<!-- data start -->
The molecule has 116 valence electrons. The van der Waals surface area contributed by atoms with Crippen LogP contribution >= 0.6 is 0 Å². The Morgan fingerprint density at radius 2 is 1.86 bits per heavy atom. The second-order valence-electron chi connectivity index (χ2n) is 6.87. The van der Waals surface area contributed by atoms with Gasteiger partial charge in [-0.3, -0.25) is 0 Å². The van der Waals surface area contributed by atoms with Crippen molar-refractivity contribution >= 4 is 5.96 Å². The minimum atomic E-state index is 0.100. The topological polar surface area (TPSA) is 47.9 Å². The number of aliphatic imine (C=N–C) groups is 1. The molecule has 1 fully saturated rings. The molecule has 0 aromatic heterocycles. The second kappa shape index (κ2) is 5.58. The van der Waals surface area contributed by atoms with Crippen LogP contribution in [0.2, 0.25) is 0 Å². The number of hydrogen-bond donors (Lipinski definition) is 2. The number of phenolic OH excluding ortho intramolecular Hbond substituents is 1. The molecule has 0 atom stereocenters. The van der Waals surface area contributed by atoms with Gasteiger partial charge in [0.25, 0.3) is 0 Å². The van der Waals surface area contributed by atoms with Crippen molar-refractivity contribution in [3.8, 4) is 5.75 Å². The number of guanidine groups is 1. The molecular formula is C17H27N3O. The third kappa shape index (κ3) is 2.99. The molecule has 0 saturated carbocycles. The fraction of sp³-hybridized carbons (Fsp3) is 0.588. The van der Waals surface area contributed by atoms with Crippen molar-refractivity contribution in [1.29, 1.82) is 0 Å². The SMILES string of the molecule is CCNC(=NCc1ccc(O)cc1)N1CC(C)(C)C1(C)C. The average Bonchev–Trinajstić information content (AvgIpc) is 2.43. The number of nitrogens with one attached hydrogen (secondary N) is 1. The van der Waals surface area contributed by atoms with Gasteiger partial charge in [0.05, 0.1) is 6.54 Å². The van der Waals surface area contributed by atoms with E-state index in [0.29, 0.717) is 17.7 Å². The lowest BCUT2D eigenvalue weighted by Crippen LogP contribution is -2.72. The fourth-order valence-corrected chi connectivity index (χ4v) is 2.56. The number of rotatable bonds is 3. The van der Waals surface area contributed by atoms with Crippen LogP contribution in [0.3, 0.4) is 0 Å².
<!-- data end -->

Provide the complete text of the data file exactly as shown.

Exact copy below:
The molecule has 116 valence electrons. The van der Waals surface area contributed by atoms with Crippen LogP contribution >= 0.6 is 0 Å². The Morgan fingerprint density at radius 2 is 1.86 bits per heavy atom. The second-order valence-electron chi connectivity index (χ2n) is 6.87. The van der Waals surface area contributed by atoms with Gasteiger partial charge in [-0.3, -0.25) is 0 Å². The van der Waals surface area contributed by atoms with Crippen molar-refractivity contribution >= 4 is 5.96 Å². The minimum atomic E-state index is 0.100. The topological polar surface area (TPSA) is 47.9 Å². The number of aliphatic imine (C=N–C) groups is 1. The molecule has 1 fully saturated rings. The molecule has 0 aromatic heterocycles. The second kappa shape index (κ2) is 5.58. The van der Waals surface area contributed by atoms with Crippen LogP contribution in [0.2, 0.25) is 0 Å². The number of hydrogen-bond donors (Lipinski definition) is 2. The number of phenolic OH excluding ortho intramolecular Hbond substituents is 1. The molecule has 0 atom stereocenters. The van der Waals surface area contributed by atoms with Gasteiger partial charge in [0.25, 0.3) is 0 Å². The van der Waals surface area contributed by atoms with Crippen molar-refractivity contribution in [3.8, 4) is 5.75 Å². The number of guanidine groups is 1. The molecular formula is C17H27N3O. The third kappa shape index (κ3) is 2.99. The molecule has 0 saturated carbocycles. The fraction of sp³-hybridized carbons (Fsp3) is 0.588. The van der Waals surface area contributed by atoms with Crippen molar-refractivity contribution in [1.29, 1.82) is 0 Å². The SMILES string of the molecule is CCNC(=NCc1ccc(O)cc1)N1CC(C)(C)C1(C)C. The average Bonchev–Trinajstić information content (AvgIpc) is 2.43. The number of nitrogens with one attached hydrogen (secondary N) is 1. The van der Waals surface area contributed by atoms with Gasteiger partial charge in [0.05, 0.1) is 6.54 Å². The van der Waals surface area contributed by atoms with E-state index in [0.29, 0.717) is 17.7 Å². The lowest BCUT2D eigenvalue weighted by Crippen LogP contribution is -2.72. The fourth-order valence-corrected chi connectivity index (χ4v) is 2.56. The number of rotatable bonds is 3. The van der Waals surface area contributed by atoms with Crippen LogP contribution in [0.3, 0.4) is 0 Å².